Tag Archives: beef broth


8 of the best slow cooker recipes for beef, chicken, and pork we’ve found

When you’ve got many mouths to feed, what cooking method do you turn to?

If you’re looking to impart big, bold flavors with minimal effort, then a slow cooker should be your go-to cooking device. Cooking meat low and slow breaks down muscle fibers and ensures a fork-tender, melt-in-your-mouth meal.

Often, slow cooking is as simple as throwing all the ingredients in the crockpot and letting it go—an ideal situation when you’ve got to prepare everything else for a crowd. Set up your slow cooker in the morning, and enjoy dinner later— a long cook time and no fuss!

These recipes use cuts of meat ideal for the slow cooker: Think pork butt, beef chuck roast, beef shanks, and more. With so many different flavor profiles and cuts of meat, you’ll never get bored of some of the best slow cooker recipes we’ve found, and neither will your guests.

1.   Chef Yankel’s Smoky Coffee-Rubbed Pulled Pork

Want to serve fork-tender, juicy pulled pork rife with a sweet, spicy flavor? You’ll have to give this smoky coffee-rubbed pulled pork a try. When cooked low and slow in a slow cooker, this pork butt falls apart into melt-in-your-mouth goodness.

The trick is dry rubbing the pork butt the night before with coffee grounds, chipotle powder, smoked paprika, ground ginger, mustard powder, coriander, brown sugar, and salt. Refrigerating the butt overnight lets the flavors set in, while the low and slow cooking method further brings them out.

The best part? Use one ButcherBox pork butt, and this meal will serve six people.

2.   Slow Cooker Chuck Roast

A busy family’s best friend, this slow cooker chuck roast recipe delivers a hearty, stick-to-your-ribs meal with minimal effort.

You can throw the chuck roast in the slow cooker in the morning while you’re preparing breakfast and have dinner ready to go by nightfall. This roast requires only a few spices for big flavor, including basil, oregano, thyme, rosemary, and garlic.

Don’t skip the searing step—that’s where you really lock in flavor. Feel free to beef (pun intended) this roast recipe up with veggies like sweet potatoes and carrots for a complete meal.

3.   Slow Cooker Beef Steak Tips

What are steak tips? Rife with robust, meaty flavor, these one-inch hunks of steak come from cuts of beef like the flank steak, tenderloin tip, and sirloin tip.

They’re lean, and delicious cooked as kebabs or in slow-cooked stews, like this slow cooker beef steak tip recipe. Creamy thanks to a combination of cooking sherry, broth, spices, and tapioca starch, these steak tips come together easily in a slow cooker. In fact, the only step is throwing everything into the slow cooker and, well, cooking. Mushrooms round out the meaty flavor of these steak tips. This is literally one of the easiest slow cooker recipes for beef we’ve found.

4.  Asian Slow Cooker Pot Roast

Mix up your typical pot roast recipe with Asian flavors like soy sauce, garlic, and five spice. This slow cooker Asian pot roast is made with a sizeable chuck roast, promising to feed many mouths.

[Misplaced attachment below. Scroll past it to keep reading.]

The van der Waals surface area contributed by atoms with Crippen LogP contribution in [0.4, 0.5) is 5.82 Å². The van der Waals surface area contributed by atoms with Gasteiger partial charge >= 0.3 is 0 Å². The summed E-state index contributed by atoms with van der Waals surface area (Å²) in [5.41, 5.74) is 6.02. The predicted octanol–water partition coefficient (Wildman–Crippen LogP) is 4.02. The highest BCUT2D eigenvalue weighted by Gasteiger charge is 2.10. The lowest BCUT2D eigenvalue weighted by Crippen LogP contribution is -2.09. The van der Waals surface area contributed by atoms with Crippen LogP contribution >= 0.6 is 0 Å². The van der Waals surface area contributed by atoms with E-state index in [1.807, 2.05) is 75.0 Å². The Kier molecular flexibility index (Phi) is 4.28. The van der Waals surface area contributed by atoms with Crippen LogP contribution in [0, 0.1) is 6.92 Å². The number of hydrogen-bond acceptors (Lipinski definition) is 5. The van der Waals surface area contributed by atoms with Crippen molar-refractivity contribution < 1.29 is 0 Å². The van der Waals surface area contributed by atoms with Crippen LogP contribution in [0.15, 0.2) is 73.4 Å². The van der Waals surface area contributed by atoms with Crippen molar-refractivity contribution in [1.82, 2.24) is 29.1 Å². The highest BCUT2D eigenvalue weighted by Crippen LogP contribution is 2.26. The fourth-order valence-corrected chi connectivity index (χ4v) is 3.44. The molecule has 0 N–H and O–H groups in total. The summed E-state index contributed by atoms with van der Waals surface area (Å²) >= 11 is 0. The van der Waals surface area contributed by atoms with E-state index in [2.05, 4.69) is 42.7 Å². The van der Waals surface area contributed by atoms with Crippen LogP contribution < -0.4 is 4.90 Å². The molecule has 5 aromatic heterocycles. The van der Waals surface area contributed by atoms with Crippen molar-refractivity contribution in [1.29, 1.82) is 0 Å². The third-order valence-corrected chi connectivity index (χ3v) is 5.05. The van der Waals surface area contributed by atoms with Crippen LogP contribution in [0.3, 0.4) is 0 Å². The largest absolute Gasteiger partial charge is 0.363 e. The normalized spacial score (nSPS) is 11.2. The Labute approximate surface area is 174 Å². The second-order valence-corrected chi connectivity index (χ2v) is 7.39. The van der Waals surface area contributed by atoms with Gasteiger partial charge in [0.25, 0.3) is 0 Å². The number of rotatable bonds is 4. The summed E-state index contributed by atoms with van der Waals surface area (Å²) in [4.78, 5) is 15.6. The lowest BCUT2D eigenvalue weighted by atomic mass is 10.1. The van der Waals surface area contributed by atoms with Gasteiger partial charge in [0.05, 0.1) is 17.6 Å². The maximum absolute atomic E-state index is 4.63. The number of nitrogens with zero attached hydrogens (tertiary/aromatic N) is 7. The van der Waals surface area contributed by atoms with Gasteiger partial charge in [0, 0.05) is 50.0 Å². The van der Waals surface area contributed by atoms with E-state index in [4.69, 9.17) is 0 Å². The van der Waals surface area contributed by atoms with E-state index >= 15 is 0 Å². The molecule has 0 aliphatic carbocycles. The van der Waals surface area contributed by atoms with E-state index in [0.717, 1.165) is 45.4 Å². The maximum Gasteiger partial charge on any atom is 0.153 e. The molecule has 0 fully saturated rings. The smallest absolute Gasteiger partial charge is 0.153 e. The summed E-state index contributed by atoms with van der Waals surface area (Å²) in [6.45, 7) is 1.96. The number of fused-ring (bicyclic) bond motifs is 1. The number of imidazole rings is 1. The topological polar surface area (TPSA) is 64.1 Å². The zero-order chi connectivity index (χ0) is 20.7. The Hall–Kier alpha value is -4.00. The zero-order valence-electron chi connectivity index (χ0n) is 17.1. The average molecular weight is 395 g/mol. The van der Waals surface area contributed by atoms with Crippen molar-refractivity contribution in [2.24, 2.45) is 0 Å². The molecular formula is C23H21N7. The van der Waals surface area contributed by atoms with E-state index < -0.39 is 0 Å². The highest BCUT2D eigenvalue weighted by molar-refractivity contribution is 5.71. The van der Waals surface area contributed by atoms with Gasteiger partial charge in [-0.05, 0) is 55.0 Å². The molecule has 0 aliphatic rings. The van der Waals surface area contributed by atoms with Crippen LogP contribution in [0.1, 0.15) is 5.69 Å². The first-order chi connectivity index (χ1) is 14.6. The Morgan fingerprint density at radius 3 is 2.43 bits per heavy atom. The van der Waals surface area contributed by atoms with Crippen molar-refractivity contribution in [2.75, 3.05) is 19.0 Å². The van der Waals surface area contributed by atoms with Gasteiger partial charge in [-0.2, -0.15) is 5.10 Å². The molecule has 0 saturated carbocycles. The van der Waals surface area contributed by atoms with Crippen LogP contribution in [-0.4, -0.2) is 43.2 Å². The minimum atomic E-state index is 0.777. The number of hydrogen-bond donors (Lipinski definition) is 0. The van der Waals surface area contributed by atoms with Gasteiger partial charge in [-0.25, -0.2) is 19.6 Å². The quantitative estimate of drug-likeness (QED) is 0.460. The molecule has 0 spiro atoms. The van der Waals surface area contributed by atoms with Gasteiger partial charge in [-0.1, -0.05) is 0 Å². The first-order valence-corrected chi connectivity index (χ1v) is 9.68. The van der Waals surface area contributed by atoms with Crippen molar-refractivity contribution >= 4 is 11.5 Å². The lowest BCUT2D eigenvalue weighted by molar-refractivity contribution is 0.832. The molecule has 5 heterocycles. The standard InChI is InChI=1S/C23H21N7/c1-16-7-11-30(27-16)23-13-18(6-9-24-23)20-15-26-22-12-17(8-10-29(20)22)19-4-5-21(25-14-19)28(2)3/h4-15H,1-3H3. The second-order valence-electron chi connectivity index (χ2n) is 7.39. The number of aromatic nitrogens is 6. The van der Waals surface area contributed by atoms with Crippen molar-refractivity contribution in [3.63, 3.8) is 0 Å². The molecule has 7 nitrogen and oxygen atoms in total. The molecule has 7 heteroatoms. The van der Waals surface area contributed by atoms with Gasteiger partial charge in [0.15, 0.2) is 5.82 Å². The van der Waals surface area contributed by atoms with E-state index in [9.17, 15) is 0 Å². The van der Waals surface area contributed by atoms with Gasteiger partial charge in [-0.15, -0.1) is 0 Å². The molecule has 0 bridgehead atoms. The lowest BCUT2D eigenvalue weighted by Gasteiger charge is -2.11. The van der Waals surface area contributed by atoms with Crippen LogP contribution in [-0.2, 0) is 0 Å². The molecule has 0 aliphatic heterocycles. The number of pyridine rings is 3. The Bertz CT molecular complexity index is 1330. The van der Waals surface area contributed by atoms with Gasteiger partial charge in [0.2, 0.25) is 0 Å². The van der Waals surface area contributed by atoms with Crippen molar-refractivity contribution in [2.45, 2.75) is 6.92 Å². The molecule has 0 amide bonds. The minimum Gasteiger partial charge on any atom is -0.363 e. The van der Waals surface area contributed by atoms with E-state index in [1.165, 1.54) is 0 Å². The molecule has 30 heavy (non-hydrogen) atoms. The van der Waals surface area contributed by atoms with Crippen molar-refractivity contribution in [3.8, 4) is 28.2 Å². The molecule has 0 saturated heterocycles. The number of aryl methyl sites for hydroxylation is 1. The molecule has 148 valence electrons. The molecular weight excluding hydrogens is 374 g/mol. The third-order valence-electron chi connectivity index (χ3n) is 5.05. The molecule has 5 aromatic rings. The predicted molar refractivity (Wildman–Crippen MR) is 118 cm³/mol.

Potatoes and carrots further beef up the meal. It’s also packed with protein thanks to all that chuck roast, so you and your guests are bound to be satiated. Cooking it for 8 to 9 hours on low ensures a sweet-savory flavor that makes it difficult to put the fork down.


5.   Slow Cooker Creamy Southwest Chicken

Need a meal that tastes rich and decadent but is actually healthy?

This slow cooker creamy southwest chicken recipe is the meal to try. Bold flavors abound with spices like chili powder, paprika, cumin, coriander, garlic, cayenne, and fresh lime juice. Coconut cream (or full-fat coconut milk, whatever you have on hand) makes this dish super creamy and indulgent. Feel free to serve this flavor-packed meal on a bed of veggie noodles, potatoes, or rice.

6.   Slow Cooker Beef Shank Osso Buco With Lemon-Parsley Gremolata

Here’s a meal that will truly impress your guests. Beef shanks make for a more affordable option than veal shanks in this osso buco with lemon-parsley gremolata recipe. (If you don’t have a beef shank, this great slow cooker beef recipe a beef chuck roast, beef stew meat, and even short ribs can serve as a substitute for this cut.)

Braised low and slow in the slow cooker, this fork-tender beef meal is richly flavored with vegetables, white wine, balsamic vinegar, oregano, thyme, bay leaves, and cloves. It’s then topped with a lemon-parsley gremolata, which finishes the meal on an irresistibly bright and zesty note.

7.   Fennel and Tomato Italian Pork Shoulder

Pork butt gets rubbed with Italian seasoning, red pepper flakes, salt, and pepper, seared to pack in flavor and build crust, then cooked low and slow in a slow cooker. Add in balsamic vinegar-sautéed fennel and onions, whole peeled tomatoes, and carrots and you’re in for an unbelievable flavor explosion with this fennel and tomato Italian pork shoulder.

8. Crockpot Cajun Pork Butt with Jambalaya Rice